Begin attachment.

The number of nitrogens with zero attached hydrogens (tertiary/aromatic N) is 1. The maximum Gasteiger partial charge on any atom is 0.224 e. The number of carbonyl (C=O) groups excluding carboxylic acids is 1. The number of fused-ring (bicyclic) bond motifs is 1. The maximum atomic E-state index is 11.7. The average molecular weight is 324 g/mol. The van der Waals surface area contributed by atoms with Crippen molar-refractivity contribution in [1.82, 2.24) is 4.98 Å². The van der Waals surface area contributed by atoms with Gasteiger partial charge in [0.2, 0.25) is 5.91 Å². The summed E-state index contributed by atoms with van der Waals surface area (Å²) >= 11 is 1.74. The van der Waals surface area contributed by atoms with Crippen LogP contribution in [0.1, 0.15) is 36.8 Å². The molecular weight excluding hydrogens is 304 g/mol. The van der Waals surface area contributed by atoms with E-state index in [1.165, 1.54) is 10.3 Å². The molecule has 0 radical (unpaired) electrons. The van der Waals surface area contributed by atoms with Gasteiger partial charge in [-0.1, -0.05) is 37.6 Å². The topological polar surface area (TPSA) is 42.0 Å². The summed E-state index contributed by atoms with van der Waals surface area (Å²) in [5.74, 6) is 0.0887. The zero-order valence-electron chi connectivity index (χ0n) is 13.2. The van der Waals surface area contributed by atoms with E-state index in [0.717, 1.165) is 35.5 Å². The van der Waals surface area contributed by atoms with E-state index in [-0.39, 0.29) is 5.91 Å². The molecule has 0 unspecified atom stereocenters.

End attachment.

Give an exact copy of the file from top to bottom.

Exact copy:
The number of nitrogens with zero attached hydrogens (tertiary/aromatic N) is 1. The maximum Gasteiger partial charge on any atom is 0.224 e. The number of carbonyl (C=O) groups excluding carboxylic acids is 1. The number of fused-ring (bicyclic) bond motifs is 1. The maximum atomic E-state index is 11.7. The average molecular weight is 324 g/mol. The van der Waals surface area contributed by atoms with Crippen molar-refractivity contribution in [1.82, 2.24) is 4.98 Å². The van der Waals surface area contributed by atoms with Gasteiger partial charge in [0.2, 0.25) is 5.91 Å². The summed E-state index contributed by atoms with van der Waals surface area (Å²) >= 11 is 1.74. The van der Waals surface area contributed by atoms with Crippen LogP contribution in [0.1, 0.15) is 36.8 Å². The molecular weight excluding hydrogens is 304 g/mol. The van der Waals surface area contributed by atoms with E-state index in [1.165, 1.54) is 10.3 Å². The molecule has 0 radical (unpaired) electrons. The van der Waals surface area contributed by atoms with Gasteiger partial charge in [-0.1, -0.05) is 37.6 Å². The topological polar surface area (TPSA) is 42.0 Å². The summed E-state index contributed by atoms with van der Waals surface area (Å²) in [5.74, 6) is 0.0887. The zero-order valence-electron chi connectivity index (χ0n) is 13.2. The van der Waals surface area contributed by atoms with E-state index in [0.717, 1.165) is 35.5 Å². The van der Waals surface area contributed by atoms with E-state index in [-0.39, 0.29) is 5.91 Å². The molecule has 0 unspecified atom stereocenters.